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“The Economic Way of Thinking” 10 th Edition by Paul Heyne, Peter Boettke, and David Prychitko “Information, Middlemen, and Speculators”. Chapter 7. PowerPoint Slides prepared by Assistant Professor Paul Harris Camden County College. Chapter Outline. Introduction

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“The Economic Way of Thinking”10th Editionby Paul Heyne, Peter Boettke, and David Prychitko“Information, Middlemen, and Speculators”

Chapter 7

PowerPoint Slides prepared by

Assistant Professor

Paul Harris

Camden County College

chapter outline
Chapter Outline
  • Introduction
  • Real Estate Agents As Information Producers
  • Reducing Search Costs
  • Middlemen Create Information
  • Varieties of Speculation
  • Consequences of Speculation
chapter outline1
Chapter Outline

V11. Prophets and Losses

VIII. The Complex Question of “Insider Trading”

  • The Liability Question
  • Physicians and Malpractice Suits
  • Commodity Speculators and the Futures Markets

XII. Once over Lightly

  • The costs and benefits that affect decisions to demand or to supply are always expected (marginal) cost and benefits.
  • Mistaken decisions are sometimes costly.
  • Avoiding mistakes is costly.
    • One way to avoid mistakes is to acquire more information.
    • Information is also a scarce good with its own acquisition cost.
real estate agents as information producers
Real Estate Agents As Information Producers
  • “How to save about $5,000 and lose $15,000…right on your own home.”
  • Question……….
    • Is this possible?
real estate agents as information producers1
Real Estate Agents As Information Producers
  • Realtors
    • Serve as middlemen
  • Question
    • Who do they serve--buyers or sellers?
  • Answer……
    • Actually, both can gain from the services of a realtor because the realtor enables each to obtain additional information at a low cost.
real estate agents as information producers2


marginal gain


marginal cost


Real Estate Agents As Information Producers
  • Information is a scarce good.
    • For buyers and sellers to continue to acquire information:
real estate agents as information producers3


marginal benefit


marginal cost



Real Estate Agents As Information Producers

Value of costs and benefits

Quantity of information

real estate agents as information producers4
Real Estate Agents As Information Producers
  • Middlemen
    • Increase people’s wealth by acting as low-cost producers of information
    • Reduce transaction costs
reducing search costs
Reducing Search Costs
  • Question…….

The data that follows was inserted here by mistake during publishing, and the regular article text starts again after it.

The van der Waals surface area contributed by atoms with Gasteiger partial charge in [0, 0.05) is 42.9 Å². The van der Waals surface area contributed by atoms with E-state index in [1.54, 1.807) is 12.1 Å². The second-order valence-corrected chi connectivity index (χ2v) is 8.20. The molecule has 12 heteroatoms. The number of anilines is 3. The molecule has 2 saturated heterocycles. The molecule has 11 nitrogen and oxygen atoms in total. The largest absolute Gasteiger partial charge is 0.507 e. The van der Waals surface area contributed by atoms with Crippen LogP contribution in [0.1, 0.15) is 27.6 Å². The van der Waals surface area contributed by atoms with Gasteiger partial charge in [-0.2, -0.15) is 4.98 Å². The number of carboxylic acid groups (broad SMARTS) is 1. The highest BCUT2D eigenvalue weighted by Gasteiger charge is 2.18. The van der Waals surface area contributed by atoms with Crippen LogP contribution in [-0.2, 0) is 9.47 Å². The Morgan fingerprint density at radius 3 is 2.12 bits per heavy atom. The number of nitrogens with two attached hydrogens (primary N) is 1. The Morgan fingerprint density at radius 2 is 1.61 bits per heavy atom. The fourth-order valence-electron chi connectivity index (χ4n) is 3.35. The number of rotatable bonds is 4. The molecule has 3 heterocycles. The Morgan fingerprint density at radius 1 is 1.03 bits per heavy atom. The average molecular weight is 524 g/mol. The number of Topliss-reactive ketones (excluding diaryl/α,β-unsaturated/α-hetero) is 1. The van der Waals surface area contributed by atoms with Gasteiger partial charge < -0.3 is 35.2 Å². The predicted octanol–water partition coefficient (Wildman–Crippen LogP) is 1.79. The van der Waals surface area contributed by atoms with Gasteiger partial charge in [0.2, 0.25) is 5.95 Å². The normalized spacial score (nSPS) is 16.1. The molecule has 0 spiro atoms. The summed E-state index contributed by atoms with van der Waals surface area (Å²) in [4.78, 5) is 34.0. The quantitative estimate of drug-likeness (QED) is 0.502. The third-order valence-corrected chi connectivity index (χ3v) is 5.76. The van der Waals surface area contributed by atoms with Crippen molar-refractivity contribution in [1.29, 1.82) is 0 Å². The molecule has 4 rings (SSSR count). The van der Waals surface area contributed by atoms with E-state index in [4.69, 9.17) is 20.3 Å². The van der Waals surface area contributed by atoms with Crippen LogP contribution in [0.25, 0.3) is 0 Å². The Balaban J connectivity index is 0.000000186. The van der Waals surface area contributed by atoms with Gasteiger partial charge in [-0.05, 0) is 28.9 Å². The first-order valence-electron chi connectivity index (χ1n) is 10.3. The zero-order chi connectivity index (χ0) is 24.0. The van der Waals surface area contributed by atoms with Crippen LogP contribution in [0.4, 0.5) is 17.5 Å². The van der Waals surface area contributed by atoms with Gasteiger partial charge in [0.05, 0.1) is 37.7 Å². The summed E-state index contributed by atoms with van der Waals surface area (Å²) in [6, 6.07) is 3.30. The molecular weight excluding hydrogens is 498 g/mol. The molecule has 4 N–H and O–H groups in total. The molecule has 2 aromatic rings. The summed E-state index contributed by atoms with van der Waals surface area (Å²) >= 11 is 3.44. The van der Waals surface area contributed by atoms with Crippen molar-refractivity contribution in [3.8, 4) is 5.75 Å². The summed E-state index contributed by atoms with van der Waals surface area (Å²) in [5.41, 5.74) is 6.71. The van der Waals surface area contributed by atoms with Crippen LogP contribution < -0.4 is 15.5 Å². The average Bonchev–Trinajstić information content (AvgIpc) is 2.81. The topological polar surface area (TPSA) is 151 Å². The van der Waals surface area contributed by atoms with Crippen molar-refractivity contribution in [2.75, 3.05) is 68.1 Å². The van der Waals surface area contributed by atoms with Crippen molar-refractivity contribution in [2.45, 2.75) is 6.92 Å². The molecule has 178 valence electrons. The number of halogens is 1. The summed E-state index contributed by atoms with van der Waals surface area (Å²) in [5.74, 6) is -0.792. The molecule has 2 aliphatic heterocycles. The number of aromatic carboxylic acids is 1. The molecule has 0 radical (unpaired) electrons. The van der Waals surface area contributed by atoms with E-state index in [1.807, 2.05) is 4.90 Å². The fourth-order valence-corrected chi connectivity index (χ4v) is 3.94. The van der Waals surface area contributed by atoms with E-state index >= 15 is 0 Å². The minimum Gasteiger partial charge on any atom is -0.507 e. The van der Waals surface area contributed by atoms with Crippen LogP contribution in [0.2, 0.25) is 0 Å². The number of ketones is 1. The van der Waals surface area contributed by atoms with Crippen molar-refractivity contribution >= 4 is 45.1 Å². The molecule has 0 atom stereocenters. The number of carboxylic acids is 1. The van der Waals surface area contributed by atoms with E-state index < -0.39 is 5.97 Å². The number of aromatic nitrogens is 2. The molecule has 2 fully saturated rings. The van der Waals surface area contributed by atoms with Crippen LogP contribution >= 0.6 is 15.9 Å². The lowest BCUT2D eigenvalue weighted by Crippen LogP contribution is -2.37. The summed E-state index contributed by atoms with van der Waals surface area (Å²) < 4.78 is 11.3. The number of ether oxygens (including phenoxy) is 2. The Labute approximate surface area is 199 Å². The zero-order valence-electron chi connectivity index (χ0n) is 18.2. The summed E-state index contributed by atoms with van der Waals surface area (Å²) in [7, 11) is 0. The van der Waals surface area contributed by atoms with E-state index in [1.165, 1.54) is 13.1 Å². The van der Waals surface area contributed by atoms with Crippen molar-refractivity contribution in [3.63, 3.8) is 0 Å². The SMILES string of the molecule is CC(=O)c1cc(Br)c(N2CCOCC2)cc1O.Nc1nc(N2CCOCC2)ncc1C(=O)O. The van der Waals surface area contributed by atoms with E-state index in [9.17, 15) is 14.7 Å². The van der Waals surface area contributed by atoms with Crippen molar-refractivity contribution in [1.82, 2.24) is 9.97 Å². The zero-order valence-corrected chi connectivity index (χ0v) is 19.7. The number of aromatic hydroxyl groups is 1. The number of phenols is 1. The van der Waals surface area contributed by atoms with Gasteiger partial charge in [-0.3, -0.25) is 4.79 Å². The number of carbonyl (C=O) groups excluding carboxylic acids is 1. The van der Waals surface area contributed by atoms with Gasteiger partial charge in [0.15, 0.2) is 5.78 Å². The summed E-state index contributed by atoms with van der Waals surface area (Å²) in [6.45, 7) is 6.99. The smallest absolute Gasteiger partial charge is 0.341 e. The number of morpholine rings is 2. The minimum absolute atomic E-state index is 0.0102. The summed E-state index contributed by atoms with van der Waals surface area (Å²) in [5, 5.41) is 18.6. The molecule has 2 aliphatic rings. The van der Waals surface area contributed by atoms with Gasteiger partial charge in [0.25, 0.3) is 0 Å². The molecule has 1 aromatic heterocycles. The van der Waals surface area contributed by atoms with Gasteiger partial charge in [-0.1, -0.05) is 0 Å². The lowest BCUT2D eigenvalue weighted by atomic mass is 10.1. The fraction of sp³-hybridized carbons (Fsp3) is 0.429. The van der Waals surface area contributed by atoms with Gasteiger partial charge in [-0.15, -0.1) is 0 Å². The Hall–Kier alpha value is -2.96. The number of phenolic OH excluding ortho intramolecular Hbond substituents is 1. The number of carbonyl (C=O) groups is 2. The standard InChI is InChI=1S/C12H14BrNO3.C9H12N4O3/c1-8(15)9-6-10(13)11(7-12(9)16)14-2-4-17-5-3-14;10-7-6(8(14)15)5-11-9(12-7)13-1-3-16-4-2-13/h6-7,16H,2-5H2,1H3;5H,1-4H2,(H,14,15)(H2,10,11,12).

• Would you save money if you sold your Yahoo stock yourself instead of using a stockbroker?
  • Internet brokers have emerged to compete against traditional brokers by substantially lowering their fees and commissions.
reducing search costs1
Reducing Search Costs
  • Question…..
    • Why is “getting it wholesale” a popular pastime for many people.
  • Retailers provide valuable information.
  • Market competition among suppliers and middlemen encourage them to find ways of informing potential customers and reducing their transaction costs.
reducing search costs2
Reducing Search Costs
  • Question….
    • What role do job-placement agencies serve?
  • People frequently resent the fee charged by the agency.
  • Unless they expected the information obtained through the agency to be worth more than the fee, they presumably they would never have used the agency’s services.
  • But they choose to use it.
  • As soon as they find a suitable employer they begin to look at the fee as an imposition.
reducing search costs3
Reducing Search Costs
  • Middlemen’s Negative Reputation
    • Comes from our habit of comparing actual situations with better but nonexistent ones
  • Middlemen’s Negative Reputation
    • People perceive that middlemen take advantage of our ignorance.
  • Middlemen produce real wealth.
middlemen create information
Middlemen Create Information
  • Markets generate high-quality information at low cost.
  • Middlemen serve a crucial role in the market process.
  • Well-Organized Markets
    • Bids and offers of many prospective buyers and sellers have been brought together to create a single price for a fairly uniform good over a wide geographic area.
middlemen create information1
Middlemen Create Information
  • Questions
    • Is the stock market well organized?